There were "very good reasons" to test Prince Charles for coronavirus, Scotland's chief medical officer has insisted.
The heir to the throne is currently in isolation in Aberdeenshire after testing positive for Covid-19.
Questions have been raised over why he was eligible for a test from NHS Grampian while many frontline medical workers have been unable to get them.
Catherine Calderwood said the prince had been tested for "clinical reasons".
Clarence House announced on Wednesday that the Prince of Wales - who is known as the Duke of Rothesay in Scotland - had tested positive for the virus.
A spokesman said the 71-year-old prince had "mild symptoms" but was in good health and spirits, and was working from home from his residence at Birkhall, on the Balmoral estate.
His wife Camilla, 72, was also tested for the virus, but the result was negative.
Clarence House said the couple "met the criteria required for testing", but the NHS Scotland website states that "generally" people are only tested if they have "a serious illness that requires admission to hospital".
SNP MSP Joan McAlpine wished Prince Charles a speedy recovery, but added: "Given that his symptoms are said to be mild, like many I wonder how he was tested when many NHS and social care workers cannot get tested."
Ms Calderwood defended the decision during an interview with the BBC's Good Morning Scotland programme.
She said: "I have spoken to the team in Grampian who were looking after the individual.
"My understanding is there were very good reasons for that person and his wife to be tested, and obviously I wouldn't be able to disclose anything else that I know because of patient confidentiality."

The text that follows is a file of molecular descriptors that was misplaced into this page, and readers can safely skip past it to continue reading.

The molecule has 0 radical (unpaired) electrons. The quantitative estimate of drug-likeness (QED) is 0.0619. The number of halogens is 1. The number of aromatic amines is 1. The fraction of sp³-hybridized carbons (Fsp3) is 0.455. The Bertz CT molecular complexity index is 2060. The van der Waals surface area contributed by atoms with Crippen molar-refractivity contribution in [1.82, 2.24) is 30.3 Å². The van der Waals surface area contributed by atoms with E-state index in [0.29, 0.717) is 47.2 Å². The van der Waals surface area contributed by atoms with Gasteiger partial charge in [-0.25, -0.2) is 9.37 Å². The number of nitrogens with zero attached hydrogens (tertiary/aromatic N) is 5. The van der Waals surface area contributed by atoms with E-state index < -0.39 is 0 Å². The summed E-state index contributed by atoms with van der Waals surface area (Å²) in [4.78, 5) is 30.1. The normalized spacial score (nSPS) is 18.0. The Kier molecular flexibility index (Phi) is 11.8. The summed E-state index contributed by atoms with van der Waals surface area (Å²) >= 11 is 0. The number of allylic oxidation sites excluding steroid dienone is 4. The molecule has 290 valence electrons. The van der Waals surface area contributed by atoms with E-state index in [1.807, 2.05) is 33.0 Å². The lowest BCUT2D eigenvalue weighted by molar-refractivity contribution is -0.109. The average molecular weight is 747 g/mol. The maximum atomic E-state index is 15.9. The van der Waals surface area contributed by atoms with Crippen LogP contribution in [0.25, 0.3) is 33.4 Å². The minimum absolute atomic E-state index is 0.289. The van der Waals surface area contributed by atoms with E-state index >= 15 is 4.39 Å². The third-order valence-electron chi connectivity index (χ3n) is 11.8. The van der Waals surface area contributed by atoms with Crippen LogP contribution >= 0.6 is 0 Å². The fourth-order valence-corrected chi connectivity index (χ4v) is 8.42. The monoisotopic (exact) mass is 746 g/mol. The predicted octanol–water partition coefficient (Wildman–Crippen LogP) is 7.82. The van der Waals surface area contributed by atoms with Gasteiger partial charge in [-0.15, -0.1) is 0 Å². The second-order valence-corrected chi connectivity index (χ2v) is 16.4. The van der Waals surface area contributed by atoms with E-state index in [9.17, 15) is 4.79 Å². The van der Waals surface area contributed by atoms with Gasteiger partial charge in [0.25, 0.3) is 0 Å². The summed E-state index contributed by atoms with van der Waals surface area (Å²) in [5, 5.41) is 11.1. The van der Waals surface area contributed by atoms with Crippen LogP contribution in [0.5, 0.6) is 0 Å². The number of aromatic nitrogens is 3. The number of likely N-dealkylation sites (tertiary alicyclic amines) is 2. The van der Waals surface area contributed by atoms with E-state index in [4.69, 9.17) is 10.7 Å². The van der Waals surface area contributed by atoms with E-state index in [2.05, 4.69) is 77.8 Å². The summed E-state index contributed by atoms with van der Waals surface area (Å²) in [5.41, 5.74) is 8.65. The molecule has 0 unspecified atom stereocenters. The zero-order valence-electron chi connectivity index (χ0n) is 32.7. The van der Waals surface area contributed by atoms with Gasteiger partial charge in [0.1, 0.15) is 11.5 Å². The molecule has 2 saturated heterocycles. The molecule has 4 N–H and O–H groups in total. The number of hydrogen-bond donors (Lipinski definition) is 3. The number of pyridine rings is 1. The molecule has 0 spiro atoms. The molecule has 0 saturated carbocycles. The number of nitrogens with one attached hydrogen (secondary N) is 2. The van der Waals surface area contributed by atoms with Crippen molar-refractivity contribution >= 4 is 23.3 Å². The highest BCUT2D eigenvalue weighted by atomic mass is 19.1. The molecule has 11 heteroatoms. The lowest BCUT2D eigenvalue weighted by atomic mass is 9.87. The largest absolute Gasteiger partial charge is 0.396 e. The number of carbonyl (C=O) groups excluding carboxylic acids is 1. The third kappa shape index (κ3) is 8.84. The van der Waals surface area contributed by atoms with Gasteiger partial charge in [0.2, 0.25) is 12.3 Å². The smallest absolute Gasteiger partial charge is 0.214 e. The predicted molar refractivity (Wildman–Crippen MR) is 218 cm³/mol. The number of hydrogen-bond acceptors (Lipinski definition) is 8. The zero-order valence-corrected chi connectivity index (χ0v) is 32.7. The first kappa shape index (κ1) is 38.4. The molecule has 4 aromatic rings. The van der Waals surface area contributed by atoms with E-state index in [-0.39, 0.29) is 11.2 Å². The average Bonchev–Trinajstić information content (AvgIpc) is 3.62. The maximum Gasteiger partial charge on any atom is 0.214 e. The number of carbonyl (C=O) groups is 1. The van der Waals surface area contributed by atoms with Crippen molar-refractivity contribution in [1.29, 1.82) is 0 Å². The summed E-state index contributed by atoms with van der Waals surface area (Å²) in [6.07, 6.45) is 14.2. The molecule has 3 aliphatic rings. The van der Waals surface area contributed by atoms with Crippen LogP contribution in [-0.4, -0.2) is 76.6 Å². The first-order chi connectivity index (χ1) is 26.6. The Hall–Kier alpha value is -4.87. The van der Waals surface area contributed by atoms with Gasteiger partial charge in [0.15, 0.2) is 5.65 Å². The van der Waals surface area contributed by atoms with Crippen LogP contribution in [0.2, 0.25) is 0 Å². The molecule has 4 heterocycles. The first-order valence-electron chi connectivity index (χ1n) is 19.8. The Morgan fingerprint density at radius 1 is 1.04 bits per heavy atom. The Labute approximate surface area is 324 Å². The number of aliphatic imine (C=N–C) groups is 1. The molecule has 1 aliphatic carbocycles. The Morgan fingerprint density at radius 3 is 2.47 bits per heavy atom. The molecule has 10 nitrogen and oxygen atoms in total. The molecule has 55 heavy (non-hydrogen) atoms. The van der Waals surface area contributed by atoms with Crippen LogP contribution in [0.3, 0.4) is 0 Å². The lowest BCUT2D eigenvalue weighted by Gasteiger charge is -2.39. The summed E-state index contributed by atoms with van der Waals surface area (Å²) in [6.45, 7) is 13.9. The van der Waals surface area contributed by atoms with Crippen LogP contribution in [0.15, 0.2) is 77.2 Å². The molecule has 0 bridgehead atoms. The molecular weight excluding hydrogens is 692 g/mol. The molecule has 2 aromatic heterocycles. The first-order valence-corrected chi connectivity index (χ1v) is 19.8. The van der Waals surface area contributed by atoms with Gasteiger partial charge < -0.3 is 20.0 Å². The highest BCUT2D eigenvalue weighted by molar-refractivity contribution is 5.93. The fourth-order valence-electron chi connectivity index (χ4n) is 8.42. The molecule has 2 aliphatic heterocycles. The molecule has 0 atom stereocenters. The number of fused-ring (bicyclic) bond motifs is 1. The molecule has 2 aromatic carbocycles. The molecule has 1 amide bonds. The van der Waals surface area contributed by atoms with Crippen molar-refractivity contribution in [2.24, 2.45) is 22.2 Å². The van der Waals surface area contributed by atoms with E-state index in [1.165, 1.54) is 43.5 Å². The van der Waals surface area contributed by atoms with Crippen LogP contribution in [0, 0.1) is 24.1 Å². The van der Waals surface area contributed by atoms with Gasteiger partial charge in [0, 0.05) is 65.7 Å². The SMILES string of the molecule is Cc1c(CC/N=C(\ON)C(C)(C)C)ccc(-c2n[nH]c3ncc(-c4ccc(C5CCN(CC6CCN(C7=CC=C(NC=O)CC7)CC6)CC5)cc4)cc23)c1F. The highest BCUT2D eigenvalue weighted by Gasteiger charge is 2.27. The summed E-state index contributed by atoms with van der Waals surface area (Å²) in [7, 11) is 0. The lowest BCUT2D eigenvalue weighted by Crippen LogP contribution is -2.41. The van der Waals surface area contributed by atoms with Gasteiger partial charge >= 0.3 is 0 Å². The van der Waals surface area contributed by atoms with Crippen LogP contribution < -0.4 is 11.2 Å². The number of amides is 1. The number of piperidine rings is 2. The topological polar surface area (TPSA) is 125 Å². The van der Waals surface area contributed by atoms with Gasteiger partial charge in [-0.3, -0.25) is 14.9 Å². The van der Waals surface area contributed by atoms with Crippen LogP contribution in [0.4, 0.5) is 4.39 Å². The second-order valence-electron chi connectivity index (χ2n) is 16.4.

I wish @Charles_HRH a speedy recovery. But given that his symptoms are said to be mild, like many I wonder how he was tested when many NHS and social care workers cannot get tested. My nephew, who has serious asthma and a chest infection was recently refused a test. .#coronavirus https://t.co/v79wbZq0ny— Joan McAlpine (@JoanMcAlpine) March 25, 2020
BBC Scotland has spoken to a woman living in the same household as a frontline clinician at NHS Grampian. Both are isolating because she has been displaying symptoms - meaning the clinician is unable to go to work.
But they do not know whether they actually have coronavirus because they have not been able to have a test.
The woman said she knew of "several other members of staff" who were also in isolation for 14 days but had not be able to access any testing from NHS Grampian.
She said: "We can't have a situation where staff are at home for 14 days in isolation and they may be negative. We need to get people tested so that if they are negative, they all need to get back to the front line where they are required.
"I think it's shocking that NHS Grampian have been able to go out to Balmoral and test not only Prince Charles but Camilla, who is asymptomatic, when we have frontline medical, nursing and other key worker staff at home who are unable to access testing."
An NHS spokesperson said testing for key staff was "being rolled out now".
They said: "Symptomatic household members who live with a critical member of staff will be offered testing for Covid-19 and influenza to inform a decision about lifting household isolation and allowing the critical staff member to return to work.
"We appreciate this process has taken longer to put into practice than we would have liked, but it needed to be absolutely fit for widespread demand and risk prioritised."
Questions have also been raised about why the Prince was allowed to travel to Scotland after he had started to show mild symptoms.
People have been urged not to use second homes or holiday lets in remote parts of Scotland for self-isolation, as this can add extra pressure to local health services.
First Minister Nicola Sturgeon said she did not want to comment on the specific case of the Prince, but added: "We want people to behave responsibly, we don't want people to see the Highlands and islands of our country as places where they can outrun the virus.
"Obviously there are places where people have homes in Scotland and people will choose to go to their homes, but we should all be responsible."